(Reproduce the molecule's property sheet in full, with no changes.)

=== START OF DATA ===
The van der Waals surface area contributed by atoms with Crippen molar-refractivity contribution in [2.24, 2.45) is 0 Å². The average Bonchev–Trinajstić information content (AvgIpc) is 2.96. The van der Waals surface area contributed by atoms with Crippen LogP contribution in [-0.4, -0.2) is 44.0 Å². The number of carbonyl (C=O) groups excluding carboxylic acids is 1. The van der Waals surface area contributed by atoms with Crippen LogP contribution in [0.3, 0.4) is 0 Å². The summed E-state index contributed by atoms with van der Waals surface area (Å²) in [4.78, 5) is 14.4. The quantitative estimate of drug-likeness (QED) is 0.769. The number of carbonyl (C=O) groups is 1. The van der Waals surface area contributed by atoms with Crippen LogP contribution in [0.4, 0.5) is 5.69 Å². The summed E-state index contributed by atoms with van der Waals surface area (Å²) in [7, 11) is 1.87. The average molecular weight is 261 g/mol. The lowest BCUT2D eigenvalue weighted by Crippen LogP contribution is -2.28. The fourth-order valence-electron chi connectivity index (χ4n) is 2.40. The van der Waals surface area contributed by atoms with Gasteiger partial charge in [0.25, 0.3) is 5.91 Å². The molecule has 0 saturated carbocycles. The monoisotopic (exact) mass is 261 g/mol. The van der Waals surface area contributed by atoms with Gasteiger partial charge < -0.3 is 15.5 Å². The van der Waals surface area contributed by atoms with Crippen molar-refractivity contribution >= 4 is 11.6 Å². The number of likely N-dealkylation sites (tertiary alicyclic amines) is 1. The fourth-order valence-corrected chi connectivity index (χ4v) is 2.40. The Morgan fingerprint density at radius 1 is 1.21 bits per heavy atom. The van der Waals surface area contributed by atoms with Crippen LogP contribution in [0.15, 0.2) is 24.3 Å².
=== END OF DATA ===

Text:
The van der Waals surface area contributed by atoms with Crippen molar-refractivity contribution in [2.24, 2.45) is 0 Å². The average Bonchev–Trinajstić information content (AvgIpc) is 2.96. The van der Waals surface area contributed by atoms with Crippen LogP contribution in [-0.4, -0.2) is 44.0 Å². The number of carbonyl (C=O) groups excluding carboxylic acids is 1. The van der Waals surface area contributed by atoms with Crippen LogP contribution in [0.3, 0.4) is 0 Å². The summed E-state index contributed by atoms with van der Waals surface area (Å²) in [4.78, 5) is 14.4. The quantitative estimate of drug-likeness (QED) is 0.769. The number of carbonyl (C=O) groups is 1. The van der Waals surface area contributed by atoms with Crippen LogP contribution in [0.4, 0.5) is 5.69 Å². The summed E-state index contributed by atoms with van der Waals surface area (Å²) in [7, 11) is 1.87. The average molecular weight is 261 g/mol. The lowest BCUT2D eigenvalue weighted by Crippen LogP contribution is -2.28. The fourth-order valence-electron chi connectivity index (χ4n) is 2.40. The van der Waals surface area contributed by atoms with Gasteiger partial charge in [0.25, 0.3) is 5.91 Å². The molecule has 0 saturated carbocycles. The monoisotopic (exact) mass is 261 g/mol. The van der Waals surface area contributed by atoms with Gasteiger partial charge < -0.3 is 15.5 Å². The van der Waals surface area contributed by atoms with Crippen molar-refractivity contribution >= 4 is 11.6 Å². The number of likely N-dealkylation sites (tertiary alicyclic amines) is 1. The fourth-order valence-corrected chi connectivity index (χ4v) is 2.40. The Morgan fingerprint density at radius 1 is 1.21 bits per heavy atom. The van der Waals surface area contributed by atoms with Crippen LogP contribution in [0.15, 0.2) is 24.3 Å².